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Neck Pain and Your Elbow Angle

It’s strange thing to think that your elbow angle is possibly related to your neck pain.  But, it’s true.  Well, more specifically, it’s true in certain situations.  Read on:

Neck pain is sometimes caused as a result of tension or spasm in the upper trapezius muscle. The upper trapezius muscles are the upper fibers of the large diamond shaped trapezius muscle that covers the back of your neck and middle back, illustrated below.  As you can see, the upper fibers connect the neck and the shoulder, and it’s normally in the mid belly region of these upper fibers that people experience neck pain.

"Trapezius muscle" by Användare:Chrizz under Licence CC BY 3.0
“Trapezius muscle” by Användare:Chrizz under Licence CC BY 3.0

Why does your upper trapezius muscle become inflamed or go into spasm and create your neck pain?

Well, one common reason is because of stress (which can cause inflammation of the trapezius muscle in the absence of trigger points and muscle spasm).

Read my article about Stress and Neck Pain.

Another reason is because of fatigue of the upper trapezius muscle.  When your upper trapezius muscle fibers are made to work under low loads for extended periods of time, they become fatigued and you are then likely to experience pain in the presence of spasm.

What causes the upper trapezius muscle to fatigue while you sit behind your computer and work?

 

"Overview of the new office for The Team" by Phil Whitehouse under Licence CC BY 2.0
“Overview of the new office for The Team” by Phil Whitehouse under Licence CC BY 2.0

There are a number of factors surrounding your computer workstation that can cause your upper trapezius muscle to fatigue and create neck pain for you.

Read my post on 4 Computer Monitor Positions that can Cause Neck Pain.

One of the least well known reasons to creating fatigue of your upper trapezius muscle and hence your neck pain, is the angle of your elbow while you work.  

A very interesting study found that when you work on your keyboard and mouse, the angle that you keep your elbow at will determine the level of your upper trapezius muscle activity and your neck pain.  Keeping the angle of your elbow greater than 90 degrees, helps to reduce the fatigue of the upper trapezius muscle fibers and reduces neck pain.

This elbow angle position is important when it comes to where you position your keyboard and mouse as you work at your desk.  As I’ve mentioned before in other posts, your screen needs to be arms length away from you when you’re leaning backwards against your chair’s backrest.  In contrast to a closer position of the computer monitor than most people tend to adopt, the keyboard and mouse need to be positioned further away and not too close to yourself.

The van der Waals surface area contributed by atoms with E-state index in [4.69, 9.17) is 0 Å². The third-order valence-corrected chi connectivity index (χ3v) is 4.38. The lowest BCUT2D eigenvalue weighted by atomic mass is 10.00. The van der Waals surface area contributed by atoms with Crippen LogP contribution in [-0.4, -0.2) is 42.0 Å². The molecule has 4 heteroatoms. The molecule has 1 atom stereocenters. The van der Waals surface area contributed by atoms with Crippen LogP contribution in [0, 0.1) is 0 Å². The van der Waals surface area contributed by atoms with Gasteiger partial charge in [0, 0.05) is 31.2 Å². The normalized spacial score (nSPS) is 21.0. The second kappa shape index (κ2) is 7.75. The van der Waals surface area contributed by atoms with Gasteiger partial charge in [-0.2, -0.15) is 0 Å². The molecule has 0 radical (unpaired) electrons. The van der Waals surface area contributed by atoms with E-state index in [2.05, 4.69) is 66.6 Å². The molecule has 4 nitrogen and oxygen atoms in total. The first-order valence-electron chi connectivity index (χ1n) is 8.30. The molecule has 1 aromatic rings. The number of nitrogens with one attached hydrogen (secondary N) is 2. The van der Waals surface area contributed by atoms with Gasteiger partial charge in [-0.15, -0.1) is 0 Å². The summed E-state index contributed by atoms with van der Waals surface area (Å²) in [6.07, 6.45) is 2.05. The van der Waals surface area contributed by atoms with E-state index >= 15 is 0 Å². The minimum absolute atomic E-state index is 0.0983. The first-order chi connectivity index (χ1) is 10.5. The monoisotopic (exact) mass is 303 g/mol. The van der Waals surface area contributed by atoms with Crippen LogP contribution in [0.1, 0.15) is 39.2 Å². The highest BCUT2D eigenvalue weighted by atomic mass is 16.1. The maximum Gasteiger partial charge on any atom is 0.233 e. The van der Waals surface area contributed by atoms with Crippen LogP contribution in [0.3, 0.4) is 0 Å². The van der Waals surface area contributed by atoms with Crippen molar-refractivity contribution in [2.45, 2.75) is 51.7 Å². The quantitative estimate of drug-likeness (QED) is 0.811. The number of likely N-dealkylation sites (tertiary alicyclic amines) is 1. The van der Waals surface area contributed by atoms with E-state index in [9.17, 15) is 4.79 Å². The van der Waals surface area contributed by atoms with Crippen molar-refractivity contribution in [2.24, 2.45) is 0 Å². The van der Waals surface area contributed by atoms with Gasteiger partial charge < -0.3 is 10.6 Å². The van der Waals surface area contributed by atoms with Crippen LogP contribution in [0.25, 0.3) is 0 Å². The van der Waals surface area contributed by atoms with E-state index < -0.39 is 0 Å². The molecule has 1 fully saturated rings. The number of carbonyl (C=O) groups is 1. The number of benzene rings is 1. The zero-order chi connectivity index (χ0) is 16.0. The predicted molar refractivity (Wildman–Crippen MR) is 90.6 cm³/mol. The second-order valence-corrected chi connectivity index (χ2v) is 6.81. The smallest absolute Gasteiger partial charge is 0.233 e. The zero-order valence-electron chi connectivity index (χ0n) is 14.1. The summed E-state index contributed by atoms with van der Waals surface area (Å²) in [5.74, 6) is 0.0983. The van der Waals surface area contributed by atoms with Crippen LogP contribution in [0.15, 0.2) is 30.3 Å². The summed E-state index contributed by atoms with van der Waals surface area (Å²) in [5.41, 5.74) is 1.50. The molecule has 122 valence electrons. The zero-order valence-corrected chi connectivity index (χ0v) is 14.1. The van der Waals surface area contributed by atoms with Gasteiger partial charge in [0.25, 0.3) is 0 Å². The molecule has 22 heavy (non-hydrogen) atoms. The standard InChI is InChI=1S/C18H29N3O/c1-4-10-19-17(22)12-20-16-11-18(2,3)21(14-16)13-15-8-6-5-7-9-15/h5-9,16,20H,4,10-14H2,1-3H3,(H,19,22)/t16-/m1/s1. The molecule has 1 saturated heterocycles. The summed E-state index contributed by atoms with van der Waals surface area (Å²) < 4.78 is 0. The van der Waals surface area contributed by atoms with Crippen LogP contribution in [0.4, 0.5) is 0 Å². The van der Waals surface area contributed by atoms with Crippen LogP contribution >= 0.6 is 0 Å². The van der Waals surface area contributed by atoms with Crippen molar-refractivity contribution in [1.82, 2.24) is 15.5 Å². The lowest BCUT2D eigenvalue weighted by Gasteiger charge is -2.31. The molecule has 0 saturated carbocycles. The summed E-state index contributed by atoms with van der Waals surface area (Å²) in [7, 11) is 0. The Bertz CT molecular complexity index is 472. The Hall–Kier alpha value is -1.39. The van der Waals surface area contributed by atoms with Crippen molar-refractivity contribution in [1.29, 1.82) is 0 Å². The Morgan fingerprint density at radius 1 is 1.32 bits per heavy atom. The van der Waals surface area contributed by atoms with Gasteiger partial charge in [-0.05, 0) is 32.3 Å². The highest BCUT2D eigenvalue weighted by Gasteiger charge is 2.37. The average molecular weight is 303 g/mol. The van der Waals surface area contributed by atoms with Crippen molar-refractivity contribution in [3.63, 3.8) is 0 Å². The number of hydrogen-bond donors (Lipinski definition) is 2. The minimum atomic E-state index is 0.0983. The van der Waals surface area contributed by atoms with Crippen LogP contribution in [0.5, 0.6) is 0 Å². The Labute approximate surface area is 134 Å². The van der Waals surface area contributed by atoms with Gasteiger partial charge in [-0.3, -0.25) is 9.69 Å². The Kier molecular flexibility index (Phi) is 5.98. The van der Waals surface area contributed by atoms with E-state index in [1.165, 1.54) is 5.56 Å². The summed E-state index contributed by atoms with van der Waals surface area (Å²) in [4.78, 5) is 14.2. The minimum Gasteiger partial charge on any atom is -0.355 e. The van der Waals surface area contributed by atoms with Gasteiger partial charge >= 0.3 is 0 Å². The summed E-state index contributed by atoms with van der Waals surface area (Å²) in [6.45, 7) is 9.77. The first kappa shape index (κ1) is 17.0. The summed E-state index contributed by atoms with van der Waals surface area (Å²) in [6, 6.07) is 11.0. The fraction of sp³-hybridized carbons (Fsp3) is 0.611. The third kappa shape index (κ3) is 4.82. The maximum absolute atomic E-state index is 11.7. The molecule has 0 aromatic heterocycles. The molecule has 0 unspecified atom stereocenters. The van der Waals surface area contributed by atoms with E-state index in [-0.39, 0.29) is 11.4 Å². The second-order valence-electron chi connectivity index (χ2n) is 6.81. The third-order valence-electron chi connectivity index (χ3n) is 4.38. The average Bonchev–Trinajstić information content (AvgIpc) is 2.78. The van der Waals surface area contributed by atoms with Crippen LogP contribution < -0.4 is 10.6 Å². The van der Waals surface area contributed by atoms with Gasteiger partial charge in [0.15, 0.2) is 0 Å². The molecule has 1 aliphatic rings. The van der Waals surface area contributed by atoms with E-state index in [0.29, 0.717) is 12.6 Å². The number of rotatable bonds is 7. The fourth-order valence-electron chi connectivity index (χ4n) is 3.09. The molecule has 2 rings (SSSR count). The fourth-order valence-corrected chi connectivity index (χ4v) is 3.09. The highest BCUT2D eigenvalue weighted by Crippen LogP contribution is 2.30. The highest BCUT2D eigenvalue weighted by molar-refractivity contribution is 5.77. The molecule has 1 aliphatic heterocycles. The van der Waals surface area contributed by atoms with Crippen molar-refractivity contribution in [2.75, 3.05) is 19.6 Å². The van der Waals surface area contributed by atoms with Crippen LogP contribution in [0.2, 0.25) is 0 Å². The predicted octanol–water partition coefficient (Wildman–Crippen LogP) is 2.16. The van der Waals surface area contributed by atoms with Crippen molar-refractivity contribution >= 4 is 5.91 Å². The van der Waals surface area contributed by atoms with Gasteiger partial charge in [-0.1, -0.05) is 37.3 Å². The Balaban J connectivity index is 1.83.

As you sit and type and mouse, your elbow angle must be open (i.e. greater than 90 degrees and up to about 120 degrees).  Working on a desktop computer, this elbow position may be more intuitive, however, be more aware of your elbow angle when you work on your laptop as well.  People often work on laptops in constrained positions and places, with the laptop quite close to you.  Learning how to setup your computer workstation correctly is important to help reduce or prevent the common aches and pains us modern workers experience.

Where do you position your keyboard and mouse when you work? And do you suffer from neck pain?

 

References:

Gawke J.C., Gorgievski M.J., van der Linden D. 2012. “Office Work and Complaints of the Arms, Neck and Shoulders: The Role of Job Characteristics, Muscular Tension and Need for Recovery.” Journal of Occupational Health 54: 323–330.

Bansevicius D., Westgaard R.H., Stiles T. 2001. “EMG activity and pain development in fibromyalgia patients exposed to mental stress of long duration.” Scandinavian Journal of Rheumatology 30 (2): 92-98.

Marcus M., Gerr F., Monteilh C., Ortiz D.J., Gentry E. et al. 2002. “A prospective study of computer users: II. Postural risk factors for musculoskeletal symptoms and disorders.” American Journal of Industrial Medicine 41: 236-249.

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Stress and Neck Pain

Who of you find that at the end of a day at work, your neck or shoulders are sore or aching?  Neck pain is so common, that between 30-50% of the population will suffer from it at some point, and office workers are even more at risk of developing neck pain.

Neck Pain
Image by J. Heuser under Licence CC BY 3.0

There are a number of reasons why neck pain is so common, particularly amongst office workers.  Let’s look at a few of the reasons why:

  1.  Poor computer ergonomics (Read this post about 4 monitor positions that can cause neck pain)